by Jay Johansen | May 19, 2022
In 2004, the Alan Guttmacher Institute published a study of women who were getting abortions, asking why they had made this decision. (Yes, this is a few years ago. But the results were very similar to their 1987 study, so if little changed from 1987 to 2004, it's fair to suppose that little changed from 2004 to now.) They collected responses from 1209 women at 11 facilities that performed abortions. The results were printed in Family Planning Perspectives, Planned Parenthood's magazine.
Both the Guttmacher Institute and Planned Parenthood are pro-abortion, so if there is any bias in this study, it would presumably be on the pro-choice side. The nature of the study inherently introduces a pro-choice bias: It is based on women's self-reported reasons for having an abortion. It is fair to theorize that women would give the most serious and profound justifications they could think of, rather than weak or frivolous reasons.
Many women gave multiple reasons, but they also asked the participants to name their most import reason. Here's their chart, Table 3 in their study. (Numbers are percent of respondents.)
|Not redy for a(nother) child/timing is wrong||25||27|
|Can't afford a baby now||23||21|
|Have completed my childbearing / have other people depending on me / children are grown||19||8|
|Dn't want to be a single mother / am having relationship problems||8||13|
|Don't feel mature enough to raise a(nother) child / feel too young||7||11|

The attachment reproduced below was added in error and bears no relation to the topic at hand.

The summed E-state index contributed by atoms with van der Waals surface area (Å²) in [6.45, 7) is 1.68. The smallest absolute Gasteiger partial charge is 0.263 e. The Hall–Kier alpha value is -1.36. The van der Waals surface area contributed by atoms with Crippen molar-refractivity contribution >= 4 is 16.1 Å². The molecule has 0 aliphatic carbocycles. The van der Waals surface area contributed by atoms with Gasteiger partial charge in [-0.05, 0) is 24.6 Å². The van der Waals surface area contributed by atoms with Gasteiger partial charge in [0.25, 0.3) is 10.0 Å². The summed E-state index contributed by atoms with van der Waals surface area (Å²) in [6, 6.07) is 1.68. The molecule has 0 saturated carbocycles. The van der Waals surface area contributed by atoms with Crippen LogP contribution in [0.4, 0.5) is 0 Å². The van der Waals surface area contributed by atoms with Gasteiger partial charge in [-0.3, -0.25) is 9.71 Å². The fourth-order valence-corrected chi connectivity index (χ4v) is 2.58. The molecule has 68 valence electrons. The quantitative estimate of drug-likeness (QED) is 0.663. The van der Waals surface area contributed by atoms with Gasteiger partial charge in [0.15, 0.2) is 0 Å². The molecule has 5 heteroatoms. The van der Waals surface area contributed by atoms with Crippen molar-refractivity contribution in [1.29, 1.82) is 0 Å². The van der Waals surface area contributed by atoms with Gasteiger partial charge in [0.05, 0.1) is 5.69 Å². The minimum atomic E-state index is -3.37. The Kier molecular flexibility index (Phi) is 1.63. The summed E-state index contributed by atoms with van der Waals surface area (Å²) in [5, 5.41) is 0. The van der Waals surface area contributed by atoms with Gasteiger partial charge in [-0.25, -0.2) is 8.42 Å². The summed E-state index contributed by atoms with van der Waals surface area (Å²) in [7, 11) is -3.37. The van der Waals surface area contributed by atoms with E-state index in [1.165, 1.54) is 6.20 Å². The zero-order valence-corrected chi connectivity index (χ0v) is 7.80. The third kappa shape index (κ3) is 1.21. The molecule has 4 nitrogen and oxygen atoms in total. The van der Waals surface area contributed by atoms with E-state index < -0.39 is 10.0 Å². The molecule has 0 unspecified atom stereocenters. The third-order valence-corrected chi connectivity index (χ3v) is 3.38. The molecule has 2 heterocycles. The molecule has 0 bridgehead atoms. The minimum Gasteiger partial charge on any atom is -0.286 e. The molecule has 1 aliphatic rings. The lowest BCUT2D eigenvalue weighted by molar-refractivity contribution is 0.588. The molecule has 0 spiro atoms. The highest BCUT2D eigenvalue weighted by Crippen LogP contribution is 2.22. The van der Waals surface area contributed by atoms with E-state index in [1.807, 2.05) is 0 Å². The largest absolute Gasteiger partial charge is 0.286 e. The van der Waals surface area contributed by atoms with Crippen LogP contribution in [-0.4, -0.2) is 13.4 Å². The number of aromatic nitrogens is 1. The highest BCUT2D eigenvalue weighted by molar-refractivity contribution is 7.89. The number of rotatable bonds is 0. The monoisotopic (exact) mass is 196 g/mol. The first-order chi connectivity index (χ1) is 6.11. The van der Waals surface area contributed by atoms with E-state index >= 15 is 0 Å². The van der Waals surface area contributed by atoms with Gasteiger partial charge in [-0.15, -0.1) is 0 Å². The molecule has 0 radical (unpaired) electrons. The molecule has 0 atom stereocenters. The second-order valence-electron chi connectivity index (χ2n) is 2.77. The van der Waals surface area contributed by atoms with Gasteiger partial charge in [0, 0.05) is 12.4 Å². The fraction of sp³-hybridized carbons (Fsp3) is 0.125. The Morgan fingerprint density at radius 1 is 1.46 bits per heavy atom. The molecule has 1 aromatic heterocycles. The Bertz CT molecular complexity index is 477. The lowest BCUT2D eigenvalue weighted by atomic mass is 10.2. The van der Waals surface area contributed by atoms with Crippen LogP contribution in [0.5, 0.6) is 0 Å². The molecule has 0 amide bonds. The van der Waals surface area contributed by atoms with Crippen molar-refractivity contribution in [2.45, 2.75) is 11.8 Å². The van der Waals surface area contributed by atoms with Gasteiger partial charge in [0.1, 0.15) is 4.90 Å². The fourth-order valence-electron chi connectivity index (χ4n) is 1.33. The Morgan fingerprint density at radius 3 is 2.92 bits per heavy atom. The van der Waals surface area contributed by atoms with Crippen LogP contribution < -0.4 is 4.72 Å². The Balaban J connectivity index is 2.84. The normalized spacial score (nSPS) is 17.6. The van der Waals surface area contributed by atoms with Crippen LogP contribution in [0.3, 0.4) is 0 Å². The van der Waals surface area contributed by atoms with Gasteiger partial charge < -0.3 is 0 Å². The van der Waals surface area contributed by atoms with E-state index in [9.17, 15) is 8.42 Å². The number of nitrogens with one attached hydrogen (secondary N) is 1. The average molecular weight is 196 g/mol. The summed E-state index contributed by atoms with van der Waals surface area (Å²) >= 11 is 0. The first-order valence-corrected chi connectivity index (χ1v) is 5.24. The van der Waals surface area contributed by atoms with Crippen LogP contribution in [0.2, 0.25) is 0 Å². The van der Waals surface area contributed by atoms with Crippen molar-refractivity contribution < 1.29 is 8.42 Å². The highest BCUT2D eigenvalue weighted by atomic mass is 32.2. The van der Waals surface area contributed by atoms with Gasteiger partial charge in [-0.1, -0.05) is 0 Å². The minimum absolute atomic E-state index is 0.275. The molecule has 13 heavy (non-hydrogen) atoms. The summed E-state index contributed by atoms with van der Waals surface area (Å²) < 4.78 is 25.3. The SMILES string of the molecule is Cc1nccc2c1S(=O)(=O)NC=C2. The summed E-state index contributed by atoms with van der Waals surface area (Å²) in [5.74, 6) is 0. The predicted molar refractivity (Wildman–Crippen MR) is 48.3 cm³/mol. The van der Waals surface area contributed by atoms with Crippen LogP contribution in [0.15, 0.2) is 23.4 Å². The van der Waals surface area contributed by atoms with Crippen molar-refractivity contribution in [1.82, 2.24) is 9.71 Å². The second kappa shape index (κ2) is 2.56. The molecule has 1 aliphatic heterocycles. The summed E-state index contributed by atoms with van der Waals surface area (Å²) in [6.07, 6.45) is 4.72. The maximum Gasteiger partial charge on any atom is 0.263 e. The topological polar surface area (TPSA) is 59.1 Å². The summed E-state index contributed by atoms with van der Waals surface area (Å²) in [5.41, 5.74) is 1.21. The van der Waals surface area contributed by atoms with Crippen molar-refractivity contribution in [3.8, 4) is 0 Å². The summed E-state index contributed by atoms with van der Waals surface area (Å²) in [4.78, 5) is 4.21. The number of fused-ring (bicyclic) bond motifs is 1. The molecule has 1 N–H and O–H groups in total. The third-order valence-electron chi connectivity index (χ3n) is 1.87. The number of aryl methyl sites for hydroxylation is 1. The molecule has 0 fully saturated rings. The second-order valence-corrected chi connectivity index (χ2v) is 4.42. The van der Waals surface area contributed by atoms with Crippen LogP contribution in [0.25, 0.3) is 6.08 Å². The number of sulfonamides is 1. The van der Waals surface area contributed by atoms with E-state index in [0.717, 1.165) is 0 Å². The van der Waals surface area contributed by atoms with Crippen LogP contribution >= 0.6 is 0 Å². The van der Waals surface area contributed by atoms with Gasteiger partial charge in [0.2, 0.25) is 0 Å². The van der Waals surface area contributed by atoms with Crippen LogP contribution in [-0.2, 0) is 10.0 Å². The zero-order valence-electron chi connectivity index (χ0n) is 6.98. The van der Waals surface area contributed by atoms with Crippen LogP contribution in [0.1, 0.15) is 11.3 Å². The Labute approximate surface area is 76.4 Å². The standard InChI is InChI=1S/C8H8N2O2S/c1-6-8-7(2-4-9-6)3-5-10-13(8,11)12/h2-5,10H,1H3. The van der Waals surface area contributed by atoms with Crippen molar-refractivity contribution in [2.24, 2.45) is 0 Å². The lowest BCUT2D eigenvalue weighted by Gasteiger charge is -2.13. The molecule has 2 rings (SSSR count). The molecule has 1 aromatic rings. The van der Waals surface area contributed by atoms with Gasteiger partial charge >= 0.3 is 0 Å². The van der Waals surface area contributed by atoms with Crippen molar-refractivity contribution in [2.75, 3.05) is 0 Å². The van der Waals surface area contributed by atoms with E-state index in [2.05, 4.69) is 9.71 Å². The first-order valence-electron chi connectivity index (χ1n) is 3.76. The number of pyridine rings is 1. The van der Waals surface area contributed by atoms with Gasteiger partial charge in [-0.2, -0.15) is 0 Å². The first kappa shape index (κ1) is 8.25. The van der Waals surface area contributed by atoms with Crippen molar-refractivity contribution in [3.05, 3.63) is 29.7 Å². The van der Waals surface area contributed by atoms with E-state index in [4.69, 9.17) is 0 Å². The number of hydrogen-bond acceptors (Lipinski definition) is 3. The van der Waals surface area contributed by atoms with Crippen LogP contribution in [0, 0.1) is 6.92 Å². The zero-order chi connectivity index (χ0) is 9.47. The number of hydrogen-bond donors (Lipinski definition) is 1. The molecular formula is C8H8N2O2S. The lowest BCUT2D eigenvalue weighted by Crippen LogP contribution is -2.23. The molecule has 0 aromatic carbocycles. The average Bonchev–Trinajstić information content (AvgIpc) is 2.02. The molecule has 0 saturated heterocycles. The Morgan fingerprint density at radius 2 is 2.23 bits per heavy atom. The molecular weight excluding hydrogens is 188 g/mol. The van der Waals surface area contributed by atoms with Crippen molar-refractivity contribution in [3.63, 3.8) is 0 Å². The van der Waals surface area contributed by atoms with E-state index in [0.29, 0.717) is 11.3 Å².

|Would interfere with education or career plans||4||10|
|Physical problem with my health||4||3|
|Possible problems affecting the health of the fetus||3||3|
|Was a victim of rape||<0.5||1|
|Husband or partner wants me to have an abortion||<0.5||1|
|Parents want me to have an abortion||<0.5||<0.5|
|Don't want people to know I had sex or got pregnant||<0.5||1|
Note the above responses are all in Guttmacher's words.
Pro-abortionists routinely use hard cases like rape and deformed children to justify abortion-on-demand. Even if we accept abortion in such difficult cases, and even if we accept the numbers from this study as authoritative (and other studies by pro-lifers find much lower incidence of these hard cases), we could still summarize the above as: (My words, not Guttmacher's.)
|Threat to life or health of mother||4%|
|Mother has financial problems||27%|
|Mother has social problems or just doesn't want a baby||65%|
Or to look at it graphically:
Now don't misunderstand me, I am not saying that these social problems are all frivolous. Sometimes they are legitimate, serious problems. But ... under what other circumstances would we accept the idea that one person has the right to kill another person to solve his or her social problems?
© 2022 by Jay Johansen